There's no central authority in Hinduism, no single founding text.
Most foreign visitors to ashrams don't come looking to convert, but instead to find time to think and unwind with the help of practices like yoga.
"Yoga and meditation.
" Oh, that's where were going.
It was a chilly morning and I'd been asked to wear what felt like a giant nappy.
The emphasis in this class was on meditation and prayer as well as the correct physical posture.
I was a natural.
- How was that for you? - Huh? - How was that for you? - Good.
- Why are you here? - Oh, I'm here for the yoga.
Right.
But why have you come? You could do yoga in America, surely? Well, it was it was much better to get away.
- It took me five months to close my law practice - Wow.
to sell and give away everything I owned.
To say goodbye to my children and my parents.
- And I've been here for a year and a half.
- My goodness! That's not just coming for a little trip, is it? - I'm here.
- You're here now.
Why why here, though? Do you feel there's something special about this place? - About the country even? - Yes, absolutely.
This place is very special.
It's like a big energy vortex.
As well as attending yoga classes, some residents here volunteer to take part in service, including helping out with cleaning and cooking.
Hello, ladies.
- Hello.
- What brought you here? Are you resident or are you? Guest.
I'm a resident here.
- How long have you been here? - I've been here for three years.
Three years? And you live here as well? - No, I've just come for five weeks.
- And you've been here for? I'm here from six months.
Six months? And what drew you all here? We all are doing sava.
Doing performing service? - Selfless service.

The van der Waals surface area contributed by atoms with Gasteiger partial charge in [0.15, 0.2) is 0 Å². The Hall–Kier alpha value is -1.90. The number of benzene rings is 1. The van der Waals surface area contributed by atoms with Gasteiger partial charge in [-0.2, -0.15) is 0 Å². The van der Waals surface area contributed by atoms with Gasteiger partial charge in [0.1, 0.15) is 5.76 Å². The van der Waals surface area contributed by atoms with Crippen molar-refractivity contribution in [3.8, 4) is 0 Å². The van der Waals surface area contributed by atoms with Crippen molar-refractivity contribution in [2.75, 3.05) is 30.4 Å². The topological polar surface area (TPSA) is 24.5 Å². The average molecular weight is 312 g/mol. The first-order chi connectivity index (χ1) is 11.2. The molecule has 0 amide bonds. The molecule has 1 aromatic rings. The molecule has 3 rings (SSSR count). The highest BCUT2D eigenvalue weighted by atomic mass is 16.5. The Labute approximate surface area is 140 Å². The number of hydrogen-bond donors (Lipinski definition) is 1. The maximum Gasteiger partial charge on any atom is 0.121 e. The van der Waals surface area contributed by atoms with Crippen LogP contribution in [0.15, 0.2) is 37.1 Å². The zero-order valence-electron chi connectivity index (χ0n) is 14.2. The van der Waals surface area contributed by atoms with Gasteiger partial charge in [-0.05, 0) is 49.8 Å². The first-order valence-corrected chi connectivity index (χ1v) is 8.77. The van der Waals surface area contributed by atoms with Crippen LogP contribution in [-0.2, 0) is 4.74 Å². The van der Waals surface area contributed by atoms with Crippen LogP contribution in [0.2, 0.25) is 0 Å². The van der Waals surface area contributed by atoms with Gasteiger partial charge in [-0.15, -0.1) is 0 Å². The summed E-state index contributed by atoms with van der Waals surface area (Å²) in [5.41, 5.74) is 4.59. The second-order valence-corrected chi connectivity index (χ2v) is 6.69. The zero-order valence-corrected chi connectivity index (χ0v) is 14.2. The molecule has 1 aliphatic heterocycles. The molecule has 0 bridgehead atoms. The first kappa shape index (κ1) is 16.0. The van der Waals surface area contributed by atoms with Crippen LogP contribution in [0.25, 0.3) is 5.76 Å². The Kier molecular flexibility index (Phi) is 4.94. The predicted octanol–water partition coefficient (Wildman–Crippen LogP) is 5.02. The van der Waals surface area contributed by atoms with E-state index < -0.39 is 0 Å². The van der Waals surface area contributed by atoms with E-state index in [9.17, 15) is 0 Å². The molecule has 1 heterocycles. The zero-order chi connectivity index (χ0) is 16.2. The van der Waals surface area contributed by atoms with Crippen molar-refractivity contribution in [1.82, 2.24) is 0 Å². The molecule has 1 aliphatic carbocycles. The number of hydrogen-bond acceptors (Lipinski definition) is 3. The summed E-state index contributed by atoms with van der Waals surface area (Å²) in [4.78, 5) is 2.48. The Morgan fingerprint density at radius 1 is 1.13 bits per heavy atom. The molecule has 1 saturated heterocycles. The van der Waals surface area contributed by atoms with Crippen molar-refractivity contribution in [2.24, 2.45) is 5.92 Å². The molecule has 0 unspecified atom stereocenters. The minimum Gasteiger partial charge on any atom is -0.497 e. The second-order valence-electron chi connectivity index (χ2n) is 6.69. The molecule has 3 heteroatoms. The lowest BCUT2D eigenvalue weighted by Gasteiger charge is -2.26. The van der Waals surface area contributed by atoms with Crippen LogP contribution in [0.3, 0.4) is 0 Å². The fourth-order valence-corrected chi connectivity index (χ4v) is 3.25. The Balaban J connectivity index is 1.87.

- Are you from Rishikesh? I'm not from Rishikesh, I'm from Gujarat.
- From Gujarat? OK.
- Yeah.
- And you're from? - London.
I was thinking that sounded like a remarkably clear accent there.
And whereabouts in London are your from? - Harrow.
- From Harrow? - Yes.
- OK.
And why have you come here?! I've met Swami Gee a few times and he's come to London as well.
And I've been here with family and I just want to keep coming back.
I think to your question of what drew you here, it's I don't think it was a decision that we took, you know? I was born and raised in America, in California, I didn't know about the Ganga.
I mean, yes, my family is of Indian origin, I must have heard Ganga in a movie or something, but it's not like American textbooks teach you about a river called Ganga.
And something brought me to Rishikesh and I never left.
How does your how does your old American self, as it were, differ from your new self? You know, in America it's always like you're working and you're going to school and there's stress and there's energy being expended - You're just being and existing in the day? - It's the next thing.
It's always the next thing.
And here it's just you are and you just be.
Alternative spiritual practices obviously have an immense appeal to the many western visitors who come here, as was clearly evident in downtown Rishikesh.
It felt a bit like Glastonbury.
Lots of lovely New Age stuff going on here.
Look, the Ganga Astrology and Palmistry Centre.
Yoga teacher training here.
Look, the Himalayan Yoga Retreat, Breath of Bliss.
"Emotional blockage treatment.
" Goodness me! This is the self bodyworks.
This is a real spiritual supermarket.
Something for everyone.
Then when you've done your yoga, you can come to the German bakery here, step in for continental, Russian, Indian, Chinese, Mexican foods.
You can get an English breakfast or a Greek salad.
I've had a difficult relationship with India on my travels.
Oh, mind the thieving little monkeys.
Don't chuck that plastic in the river.
A third of the world's poorest people live here and I've always found the poverty desperately upsetting.
Look at this! This is the India that I have been wanting to see that I have been waiting to see.
It does feel quite spiritual.
I think that's partly because we're so connected with nature here, it's all around us.
While Rishikesh is a particular magnet for visitors from the west, where I headed next is a major draw for Indian tourists.
The beautiful Ganges.
Look how low it is here! I'm meeting a friend who's guided me around India before.
He's suggested we meet at a statue of the god Shiva.